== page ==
Now to look at a goal which requires Prolog to solve two subgoals. Here is our set of facts and one rule.
We shall ask whether ``jean is happy''. We get this terminal interaction:
?- happy(jean).Now why is this the case? We said that we would not bother with clauses with differing predicate names. Prolog therefore has only one choice ---to try using the single rule. It has to match:
We call this matching process unification. What happens here is that the logical variable Person gets bound to the atom jean. You could paraphrase ``bound'' as ``is temporarily identified with''. See figure 3.2 for what happens in more detail.
In this case the match produces a substitution, Person=jean, and two subgoals replace the current goal. The substitution of Person by jean is known as a unifier and often written Person/jean. The process of replacing a single goal by one or more subgoals ---with whatever substitutions are applicable--- is part of the resolution process.
To solve our problem, Prolog must set up two subgoals. But we must make sure that, since Person is a logical variable, that everywhere in the rule that Person occurs we will replace Person by jean.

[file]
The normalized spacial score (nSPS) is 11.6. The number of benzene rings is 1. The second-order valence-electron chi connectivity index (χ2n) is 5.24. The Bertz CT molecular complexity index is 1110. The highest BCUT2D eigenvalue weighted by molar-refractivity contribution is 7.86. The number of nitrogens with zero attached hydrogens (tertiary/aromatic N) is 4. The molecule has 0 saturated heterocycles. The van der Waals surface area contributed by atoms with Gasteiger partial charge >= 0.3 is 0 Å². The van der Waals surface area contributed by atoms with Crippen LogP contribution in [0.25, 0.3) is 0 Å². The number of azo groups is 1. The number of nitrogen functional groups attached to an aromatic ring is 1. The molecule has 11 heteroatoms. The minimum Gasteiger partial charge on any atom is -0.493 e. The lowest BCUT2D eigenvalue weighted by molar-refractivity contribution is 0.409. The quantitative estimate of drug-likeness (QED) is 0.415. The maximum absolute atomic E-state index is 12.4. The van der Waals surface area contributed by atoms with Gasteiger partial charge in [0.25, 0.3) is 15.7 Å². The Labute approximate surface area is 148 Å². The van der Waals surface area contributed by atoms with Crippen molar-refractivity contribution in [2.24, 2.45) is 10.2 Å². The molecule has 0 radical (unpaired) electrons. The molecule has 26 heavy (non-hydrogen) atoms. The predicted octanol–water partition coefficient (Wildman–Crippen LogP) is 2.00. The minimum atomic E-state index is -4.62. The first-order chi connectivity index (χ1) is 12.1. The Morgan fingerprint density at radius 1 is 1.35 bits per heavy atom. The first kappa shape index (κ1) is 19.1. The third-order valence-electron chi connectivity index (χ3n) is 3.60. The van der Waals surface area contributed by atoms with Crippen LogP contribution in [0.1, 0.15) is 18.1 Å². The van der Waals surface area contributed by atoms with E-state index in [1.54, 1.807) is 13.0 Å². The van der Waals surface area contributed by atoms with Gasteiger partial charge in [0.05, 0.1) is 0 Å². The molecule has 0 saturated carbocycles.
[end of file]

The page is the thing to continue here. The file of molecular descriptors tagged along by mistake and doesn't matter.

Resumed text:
We now have something equivalent to:
Figure 3.2: A Successful Match
So the two subgoals are:
Here we come to our next problem. In which order should Prolog try to solve these subgoals? Of course, in predicate logic, there should be no need to worry about the order. It makes no difference ---therefore we should not need to know how Prolog does the searching.
Prolog is not quite first order logic yet. So we will eventually need to know what goes on. The answer is that the standard way to choose the subgoal to work on first is again based on the way we read (in the west)! We try to solve the subgoal woman(jean) and then the subgoal wealthy(jean).
There is only one possible match for woman(jean): our subgoal is successful. However, we are not finished until we can find out if wealthy(jean).
There is a possible match but we cannot unify
So Prolog cannot solve our top level goal ---and reports this back to us. Things would be much more complicated if there were any other possible matches. Now to look at the (non-standard) AND/OR tree representation of the search space. Here it is:
Note that it becomes very clear that knowing that ``fred is a man'' is not going to be of any use. That is why man(fred) is in braces. From now, we will exclude such from our `search space'.
We can now see that the way Prolog searches the tree for AND choices is to zig zag from left to right across the page! This is a bit like how it processes the OR choices except that Prolog must satisfy all the AND choices at a node before going on.
Zig zagging from left to right is not the whole story for this goal. Once we reach wealthy(Person) with Person/jean and it fails we move back (backtracking) to the goal woman(Person) and break the binding for Person (because this is where we made the binding Person/jean). We now start going from left to right again (if you like, forwardtracking).